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Geoscience Center and Museum News - January 2024


Photo Albums from the 1920's

German Photo Albums

One of the more interesting items in our Museum Collection is a set of two photo albums from the 1920’s. They were owned by Gene Trowbridge and donated by his family after his death. The photos illustrate exploration with both Torsion Balances and the Mintrop seismic system during the 1920’s in Texas and Europe. These photos were taken by Dr. John Schander, who was chosen by Ludgar Mintrop to be the Vice President and General Manager of the North American Exploration Company.


The NAMEX office in the 1920's
The North American Exploration company office in the 1920's

Dr. Schander had the responsibility of managing the NAMEX Torsion Balance and Magnetic crews, and visited the Mintrop Seismos seismic refraction crews. Some of the album photos portray the difficulty of using torsion balances, designed for a laboratory environment, in the field. The delicate instruments were carried in a large wooden and metal case and set up inside a portable wooden hut, then stabilized before taking readings. They could only occupy and record data at about 6 stations each day. Despite such difficulties, many salt domes were identified. The Nash salt dome in Fort Bend County was discovered in 1924 and oil production began in early 1926. This was the first discovery based on geophysical methods in the United States.


Torsion Balance in a portable wooden hut
A delicate torsion balance set up in a portable wooden hut.

Also in 1924, a Seismos refraction seismic crew working for Gulf Oil made the discovery of a salt dome, Moore’s Orchard Field, which was the first discovery using the refraction seismic method in the United States. This refraction method was used extensively for the next few years until it was replaced by reflection seismic. The major limitation of the Mintrop system was that it used a relatively insensitive mechanical geophone and required a large dynamite explosion as a seismic source. Americans like O. Scott Petty, Frank Rieber and others soon realized that a geophone’s signal could be electronically amplified - allowing a great decrease in the power of the source - and the development of a variety of more sensitive amplifiers followed.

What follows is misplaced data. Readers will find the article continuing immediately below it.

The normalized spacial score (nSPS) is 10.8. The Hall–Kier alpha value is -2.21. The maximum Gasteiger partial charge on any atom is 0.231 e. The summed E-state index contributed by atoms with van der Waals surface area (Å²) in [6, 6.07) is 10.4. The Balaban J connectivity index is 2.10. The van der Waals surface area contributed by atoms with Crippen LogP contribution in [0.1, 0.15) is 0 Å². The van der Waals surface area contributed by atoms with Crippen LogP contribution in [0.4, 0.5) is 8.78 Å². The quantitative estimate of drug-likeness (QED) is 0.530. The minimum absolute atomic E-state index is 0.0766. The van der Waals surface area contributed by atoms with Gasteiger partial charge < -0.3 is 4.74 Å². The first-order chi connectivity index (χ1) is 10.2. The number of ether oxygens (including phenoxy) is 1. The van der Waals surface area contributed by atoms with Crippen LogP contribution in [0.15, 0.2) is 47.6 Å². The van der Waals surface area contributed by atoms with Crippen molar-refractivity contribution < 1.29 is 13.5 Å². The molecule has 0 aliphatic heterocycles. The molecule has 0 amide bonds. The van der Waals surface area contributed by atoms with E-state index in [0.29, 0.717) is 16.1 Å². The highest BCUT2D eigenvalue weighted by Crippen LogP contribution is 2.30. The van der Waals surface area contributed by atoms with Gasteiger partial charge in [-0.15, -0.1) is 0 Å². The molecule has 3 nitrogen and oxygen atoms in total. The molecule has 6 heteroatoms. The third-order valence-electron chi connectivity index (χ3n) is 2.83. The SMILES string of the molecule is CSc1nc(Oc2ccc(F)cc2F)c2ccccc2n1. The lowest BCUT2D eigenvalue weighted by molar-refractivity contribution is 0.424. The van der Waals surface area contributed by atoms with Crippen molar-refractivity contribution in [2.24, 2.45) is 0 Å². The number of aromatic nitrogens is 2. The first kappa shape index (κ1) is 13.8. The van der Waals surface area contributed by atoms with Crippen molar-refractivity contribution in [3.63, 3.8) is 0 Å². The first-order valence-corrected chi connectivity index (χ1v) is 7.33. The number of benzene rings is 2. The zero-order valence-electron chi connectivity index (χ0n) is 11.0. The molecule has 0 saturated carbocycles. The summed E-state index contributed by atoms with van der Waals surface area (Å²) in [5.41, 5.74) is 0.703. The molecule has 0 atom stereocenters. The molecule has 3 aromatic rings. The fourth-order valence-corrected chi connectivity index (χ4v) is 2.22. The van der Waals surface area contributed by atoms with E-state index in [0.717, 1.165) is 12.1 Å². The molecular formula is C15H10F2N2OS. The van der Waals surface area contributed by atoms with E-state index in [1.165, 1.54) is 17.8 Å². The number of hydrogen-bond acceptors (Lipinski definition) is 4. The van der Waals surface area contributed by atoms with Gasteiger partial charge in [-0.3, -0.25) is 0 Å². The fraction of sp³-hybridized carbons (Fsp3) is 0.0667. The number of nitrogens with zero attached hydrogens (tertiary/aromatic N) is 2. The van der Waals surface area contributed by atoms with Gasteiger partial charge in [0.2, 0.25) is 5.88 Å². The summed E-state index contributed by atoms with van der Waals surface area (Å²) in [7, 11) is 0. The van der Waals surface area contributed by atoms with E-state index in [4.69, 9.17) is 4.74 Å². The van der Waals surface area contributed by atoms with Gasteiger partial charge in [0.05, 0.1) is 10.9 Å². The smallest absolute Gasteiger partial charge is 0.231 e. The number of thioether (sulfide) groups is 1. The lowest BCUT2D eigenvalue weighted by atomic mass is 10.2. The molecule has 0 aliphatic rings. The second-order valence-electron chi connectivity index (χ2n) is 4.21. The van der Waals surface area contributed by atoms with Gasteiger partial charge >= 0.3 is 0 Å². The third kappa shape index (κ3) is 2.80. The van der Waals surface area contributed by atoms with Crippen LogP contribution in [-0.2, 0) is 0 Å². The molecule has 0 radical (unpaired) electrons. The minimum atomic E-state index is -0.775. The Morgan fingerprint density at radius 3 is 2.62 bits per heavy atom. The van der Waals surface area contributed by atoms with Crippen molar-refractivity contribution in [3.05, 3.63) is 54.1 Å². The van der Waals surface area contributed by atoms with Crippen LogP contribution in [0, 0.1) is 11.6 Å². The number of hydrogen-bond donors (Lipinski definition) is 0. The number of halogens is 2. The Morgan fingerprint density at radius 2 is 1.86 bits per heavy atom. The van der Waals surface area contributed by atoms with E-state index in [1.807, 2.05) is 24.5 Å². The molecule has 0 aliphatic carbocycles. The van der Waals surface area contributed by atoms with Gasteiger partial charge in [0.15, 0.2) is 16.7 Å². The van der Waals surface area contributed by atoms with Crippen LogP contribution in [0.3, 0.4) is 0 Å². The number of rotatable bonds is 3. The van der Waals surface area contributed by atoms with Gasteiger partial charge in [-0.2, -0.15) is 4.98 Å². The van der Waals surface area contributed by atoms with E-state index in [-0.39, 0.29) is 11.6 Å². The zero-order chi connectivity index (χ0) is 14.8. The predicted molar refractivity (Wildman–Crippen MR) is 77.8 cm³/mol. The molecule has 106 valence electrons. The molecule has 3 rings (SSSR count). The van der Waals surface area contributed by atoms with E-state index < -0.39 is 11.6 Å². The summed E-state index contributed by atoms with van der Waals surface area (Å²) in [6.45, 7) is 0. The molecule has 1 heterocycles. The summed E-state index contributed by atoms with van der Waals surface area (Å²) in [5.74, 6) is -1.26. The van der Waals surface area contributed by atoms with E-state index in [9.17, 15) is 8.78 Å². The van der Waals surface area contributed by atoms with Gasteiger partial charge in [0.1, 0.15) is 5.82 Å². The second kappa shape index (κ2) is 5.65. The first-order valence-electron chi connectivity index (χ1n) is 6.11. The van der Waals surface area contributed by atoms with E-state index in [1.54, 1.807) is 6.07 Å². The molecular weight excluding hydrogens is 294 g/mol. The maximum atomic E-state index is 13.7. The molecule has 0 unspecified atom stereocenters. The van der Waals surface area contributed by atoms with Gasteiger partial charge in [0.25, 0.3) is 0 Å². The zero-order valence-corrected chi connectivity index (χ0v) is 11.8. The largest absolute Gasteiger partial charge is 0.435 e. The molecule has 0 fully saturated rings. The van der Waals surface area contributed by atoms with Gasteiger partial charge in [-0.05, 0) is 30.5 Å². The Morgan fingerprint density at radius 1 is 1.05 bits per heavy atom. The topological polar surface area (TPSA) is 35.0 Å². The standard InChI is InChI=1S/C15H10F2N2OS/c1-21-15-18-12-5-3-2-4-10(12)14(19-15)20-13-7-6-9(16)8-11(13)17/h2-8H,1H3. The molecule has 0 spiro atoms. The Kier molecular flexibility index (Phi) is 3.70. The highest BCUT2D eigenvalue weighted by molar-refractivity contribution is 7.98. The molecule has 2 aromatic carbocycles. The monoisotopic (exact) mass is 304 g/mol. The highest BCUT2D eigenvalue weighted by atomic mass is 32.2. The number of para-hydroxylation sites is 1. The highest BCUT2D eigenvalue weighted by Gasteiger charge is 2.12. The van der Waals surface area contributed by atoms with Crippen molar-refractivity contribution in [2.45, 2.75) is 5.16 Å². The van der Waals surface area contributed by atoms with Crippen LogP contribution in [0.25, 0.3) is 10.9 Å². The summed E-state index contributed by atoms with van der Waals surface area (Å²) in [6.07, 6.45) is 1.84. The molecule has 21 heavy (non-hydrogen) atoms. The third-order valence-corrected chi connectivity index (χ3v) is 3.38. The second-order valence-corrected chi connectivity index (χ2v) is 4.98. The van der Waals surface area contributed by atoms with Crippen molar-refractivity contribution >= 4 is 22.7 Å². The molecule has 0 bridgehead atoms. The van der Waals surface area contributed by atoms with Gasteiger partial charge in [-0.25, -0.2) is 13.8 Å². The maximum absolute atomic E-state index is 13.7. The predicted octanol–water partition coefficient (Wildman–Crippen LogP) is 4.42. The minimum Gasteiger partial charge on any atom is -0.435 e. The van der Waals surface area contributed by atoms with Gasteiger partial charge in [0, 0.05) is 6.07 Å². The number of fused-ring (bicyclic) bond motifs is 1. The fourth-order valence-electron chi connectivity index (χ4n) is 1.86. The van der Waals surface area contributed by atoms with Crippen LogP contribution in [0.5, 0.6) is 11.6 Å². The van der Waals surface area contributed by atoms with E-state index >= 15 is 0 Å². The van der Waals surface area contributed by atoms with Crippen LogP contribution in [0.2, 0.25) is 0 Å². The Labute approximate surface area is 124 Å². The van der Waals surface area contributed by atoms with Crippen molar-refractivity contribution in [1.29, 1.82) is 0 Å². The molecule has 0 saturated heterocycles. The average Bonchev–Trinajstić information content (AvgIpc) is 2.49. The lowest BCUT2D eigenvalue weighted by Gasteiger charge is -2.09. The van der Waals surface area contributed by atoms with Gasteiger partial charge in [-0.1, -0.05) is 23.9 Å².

In all systems at this time a radio was necessary to communicate with the shooter as well as transmit a time break signal. In fact, the radio system was often larger than the seismic system.


A typical radio system from the 1920's
A typical radio system from the 1920's

Dr. Shander visited many exploration and drilling activities in the Gulf Coast including Spindletop and fields in south Louisiana. There are also pictures of Houston, Galveston and towns in west Texas that he visited and recorded his travels with photographs. One of the albums includes mostly photos of people and equipment involved with field or drilling operations. The other album contains mostly photos of travels around the United States including New York in the later 1920’s. Some of the descriptions with the photos are in German.


Gary Servos and Ovation Data Services scanned some of the photos from the albums that were relevant to items in the GSH museum inventory. We have used some of these photos in some of our museum displays. These photos have helped us understand how some of our museum artifacts were used in field operations in the 1920’s.

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